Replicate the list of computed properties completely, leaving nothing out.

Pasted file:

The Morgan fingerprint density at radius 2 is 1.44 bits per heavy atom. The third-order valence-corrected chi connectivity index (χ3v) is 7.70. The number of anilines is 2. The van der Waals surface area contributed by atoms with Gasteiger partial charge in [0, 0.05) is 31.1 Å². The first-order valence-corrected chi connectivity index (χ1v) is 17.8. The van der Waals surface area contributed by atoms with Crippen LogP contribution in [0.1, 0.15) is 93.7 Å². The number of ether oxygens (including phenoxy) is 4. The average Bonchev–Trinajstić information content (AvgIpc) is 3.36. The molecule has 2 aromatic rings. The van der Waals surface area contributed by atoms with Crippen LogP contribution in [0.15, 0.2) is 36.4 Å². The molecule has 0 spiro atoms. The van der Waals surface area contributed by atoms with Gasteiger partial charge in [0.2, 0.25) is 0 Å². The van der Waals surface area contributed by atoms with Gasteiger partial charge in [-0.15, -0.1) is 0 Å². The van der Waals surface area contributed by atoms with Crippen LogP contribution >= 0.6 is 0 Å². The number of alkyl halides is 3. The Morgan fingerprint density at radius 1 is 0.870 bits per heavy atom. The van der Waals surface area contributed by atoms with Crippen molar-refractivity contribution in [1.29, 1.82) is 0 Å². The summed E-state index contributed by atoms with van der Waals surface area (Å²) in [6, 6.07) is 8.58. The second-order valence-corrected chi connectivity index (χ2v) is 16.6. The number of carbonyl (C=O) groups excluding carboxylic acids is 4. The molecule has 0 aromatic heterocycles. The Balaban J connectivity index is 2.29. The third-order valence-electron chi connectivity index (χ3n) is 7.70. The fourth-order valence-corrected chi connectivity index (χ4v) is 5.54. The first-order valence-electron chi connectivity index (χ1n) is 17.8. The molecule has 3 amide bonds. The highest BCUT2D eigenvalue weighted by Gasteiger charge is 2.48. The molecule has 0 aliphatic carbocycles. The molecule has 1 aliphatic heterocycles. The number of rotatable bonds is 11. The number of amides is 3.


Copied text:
The Morgan fingerprint density at radius 2 is 1.44 bits per heavy atom. The third-order valence-corrected chi connectivity index (χ3v) is 7.70. The number of anilines is 2. The van der Waals surface area contributed by atoms with Gasteiger partial charge in [0, 0.05) is 31.1 Å². The first-order valence-corrected chi connectivity index (χ1v) is 17.8. The van der Waals surface area contributed by atoms with Crippen LogP contribution in [0.1, 0.15) is 93.7 Å². The number of ether oxygens (including phenoxy) is 4. The average Bonchev–Trinajstić information content (AvgIpc) is 3.36. The molecule has 2 aromatic rings. The van der Waals surface area contributed by atoms with Crippen LogP contribution in [0.15, 0.2) is 36.4 Å². The molecule has 0 spiro atoms. The van der Waals surface area contributed by atoms with Gasteiger partial charge in [0.2, 0.25) is 0 Å². The van der Waals surface area contributed by atoms with Gasteiger partial charge in [-0.15, -0.1) is 0 Å². The van der Waals surface area contributed by atoms with Crippen LogP contribution >= 0.6 is 0 Å². The number of alkyl halides is 3. The Morgan fingerprint density at radius 1 is 0.870 bits per heavy atom. The van der Waals surface area contributed by atoms with Crippen molar-refractivity contribution in [1.29, 1.82) is 0 Å². The summed E-state index contributed by atoms with van der Waals surface area (Å²) in [6, 6.07) is 8.58. The second-order valence-corrected chi connectivity index (χ2v) is 16.6. The number of carbonyl (C=O) groups excluding carboxylic acids is 4. The molecule has 0 aromatic heterocycles. The Balaban J connectivity index is 2.29. The third-order valence-electron chi connectivity index (χ3n) is 7.70. The fourth-order valence-corrected chi connectivity index (χ4v) is 5.54. The first-order valence-electron chi connectivity index (χ1n) is 17.8. The molecule has 3 amide bonds. The highest BCUT2D eigenvalue weighted by Gasteiger charge is 2.48. The molecule has 0 aliphatic carbocycles. The molecule has 1 aliphatic heterocycles. The number of rotatable bonds is 11. The number of amides is 3.